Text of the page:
Compare any two graphics cards:
GeForce GTX 560 vs GeForce GTX 560 Ti
IntroThe GeForce GTX 560 uses a 40 nm design. nVidia has set the core frequency at 810 MHz. The GDDR5 RAM works at a frequency of 1001 MHz on this specific model. It features 336 SPUs along with 56 TAUs and 32 Rasterization Operator Units.
Compare all that to the GeForce GTX 560 Ti, which features a clock frequency of 822 MHz and a GDDR5 memory frequency of 1002 MHz. It also uses a 256-bit bus, and makes use of a 40 nm design. It features 384 SPUs, 64 Texture Address Units, and 32 ROPs.
(No game benchmarks for this combination yet.)
Power Usage and Theoretical Benchmarks
Power Consumption (Max TDP)
Performance-wise, the GeForce GTX 560 Ti should in theory be a little bit superior to the GeForce GTX 560 in general. (explain)
Texel RateThe GeForce GTX 560 Ti is a small bit (more or less 16%) better at texture filtering than the GeForce GTX 560. (explain)
Pixel RateIf running with high levels of AA is important to you, then the GeForce GTX 560 Ti is superior to the GeForce GTX 560, but only just. (explain)
Please note that the above 'benchmarks' are all just theoretical - the results were calculated based on the card's specifications, and real-world performance may (and probably will) vary at least a bit.
Please note that the price comparisons are based on search keywords - sometimes it might show cards with very similar names that are not exactly the same as the one chosen in the comparison. We do try to filter out the wrong results as best we can, though.
Memory Bandwidth: Memory bandwidth is the largest amount of data (in units of MB per second) that can be transferred over the external memory interface within a second. The number is calculated by multiplying the interface width by its memory speed. If the card has DDR memory, the result should be multiplied by 2 again. If DDR5, multiply by 4 instead. The better the bandwidth is, the faster the card will be in general. It especially helps with anti-aliasing, High Dynamic Range and high resolutions.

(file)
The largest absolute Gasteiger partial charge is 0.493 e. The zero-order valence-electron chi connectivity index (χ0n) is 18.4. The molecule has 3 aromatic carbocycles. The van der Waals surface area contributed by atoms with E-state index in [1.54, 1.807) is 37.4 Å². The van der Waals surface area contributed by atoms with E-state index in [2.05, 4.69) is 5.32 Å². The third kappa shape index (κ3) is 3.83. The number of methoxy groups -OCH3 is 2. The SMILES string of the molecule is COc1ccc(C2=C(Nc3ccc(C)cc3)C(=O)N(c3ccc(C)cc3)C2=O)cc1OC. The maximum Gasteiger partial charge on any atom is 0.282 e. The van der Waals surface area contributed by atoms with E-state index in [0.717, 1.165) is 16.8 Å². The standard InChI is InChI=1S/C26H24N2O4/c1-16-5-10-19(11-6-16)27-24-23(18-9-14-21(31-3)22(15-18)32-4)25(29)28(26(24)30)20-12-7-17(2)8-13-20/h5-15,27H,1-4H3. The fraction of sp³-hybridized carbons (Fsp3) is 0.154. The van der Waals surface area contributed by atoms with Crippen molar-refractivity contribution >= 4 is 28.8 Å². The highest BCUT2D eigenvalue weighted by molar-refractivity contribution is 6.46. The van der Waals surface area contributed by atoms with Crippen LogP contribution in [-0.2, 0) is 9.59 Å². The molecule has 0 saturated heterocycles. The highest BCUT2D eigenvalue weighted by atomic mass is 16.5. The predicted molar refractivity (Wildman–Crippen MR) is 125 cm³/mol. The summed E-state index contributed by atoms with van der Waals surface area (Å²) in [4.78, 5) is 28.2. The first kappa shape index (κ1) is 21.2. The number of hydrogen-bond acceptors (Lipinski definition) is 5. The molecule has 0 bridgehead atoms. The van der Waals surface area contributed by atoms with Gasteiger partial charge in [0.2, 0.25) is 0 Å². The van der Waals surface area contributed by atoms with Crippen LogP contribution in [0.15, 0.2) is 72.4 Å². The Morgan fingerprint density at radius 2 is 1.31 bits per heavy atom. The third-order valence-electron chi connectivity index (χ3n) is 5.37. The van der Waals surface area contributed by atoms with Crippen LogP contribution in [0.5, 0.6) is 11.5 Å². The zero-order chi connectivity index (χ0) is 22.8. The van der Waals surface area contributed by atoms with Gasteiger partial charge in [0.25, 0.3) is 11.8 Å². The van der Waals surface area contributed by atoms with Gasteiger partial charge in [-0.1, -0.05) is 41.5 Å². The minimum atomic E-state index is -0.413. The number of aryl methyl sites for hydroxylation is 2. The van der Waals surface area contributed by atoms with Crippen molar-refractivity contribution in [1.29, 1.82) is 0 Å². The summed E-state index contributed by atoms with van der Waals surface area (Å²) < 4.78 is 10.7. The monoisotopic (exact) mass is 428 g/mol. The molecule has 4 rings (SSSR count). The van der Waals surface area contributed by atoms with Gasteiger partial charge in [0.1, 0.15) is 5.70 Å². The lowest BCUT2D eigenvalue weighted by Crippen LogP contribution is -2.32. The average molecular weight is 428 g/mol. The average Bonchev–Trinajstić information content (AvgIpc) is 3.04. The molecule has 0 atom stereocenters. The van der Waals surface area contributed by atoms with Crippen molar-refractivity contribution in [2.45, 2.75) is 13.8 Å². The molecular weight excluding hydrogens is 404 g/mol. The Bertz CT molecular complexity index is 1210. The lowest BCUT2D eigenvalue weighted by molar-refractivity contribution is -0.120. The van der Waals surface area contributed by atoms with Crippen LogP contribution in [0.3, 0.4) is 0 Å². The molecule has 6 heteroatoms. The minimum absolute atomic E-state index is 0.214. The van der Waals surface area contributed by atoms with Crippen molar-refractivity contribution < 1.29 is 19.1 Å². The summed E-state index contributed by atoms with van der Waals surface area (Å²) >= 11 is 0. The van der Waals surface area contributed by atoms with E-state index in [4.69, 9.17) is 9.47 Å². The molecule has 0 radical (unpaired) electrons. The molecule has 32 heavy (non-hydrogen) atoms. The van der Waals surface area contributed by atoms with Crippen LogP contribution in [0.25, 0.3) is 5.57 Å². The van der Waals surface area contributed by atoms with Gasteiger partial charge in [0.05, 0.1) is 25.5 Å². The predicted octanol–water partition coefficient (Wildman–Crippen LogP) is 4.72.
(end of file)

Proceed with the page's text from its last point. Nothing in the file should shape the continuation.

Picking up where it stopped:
Texel Rate: Texel rate is the maximum texture map elements (texels) that can be processed per second. This figure is worked out by multiplying the total amount of texture units of the card by the core clock speed of the chip. The higher the texel rate, the better the video card will be at handling texture filtering (anisotropic filtering - AF). It is measured in millions of texels per second.
Pixel Rate: Pixel rate is the maximum number of pixels the video card could possibly write to the local memory in one second - measured in millions of pixels per second. The figure is worked out by multiplying the number of ROPs by the the core clock speed. ROPs (Raster Operations Pipelines - also called Render Output Units) are responsible for outputting the pixels (image) to the screen. The actual pixel output rate also depends on quite a few other factors, especially the memory bandwidth - the lower the memory bandwidth is, the lower the ability to reach the max fill rate.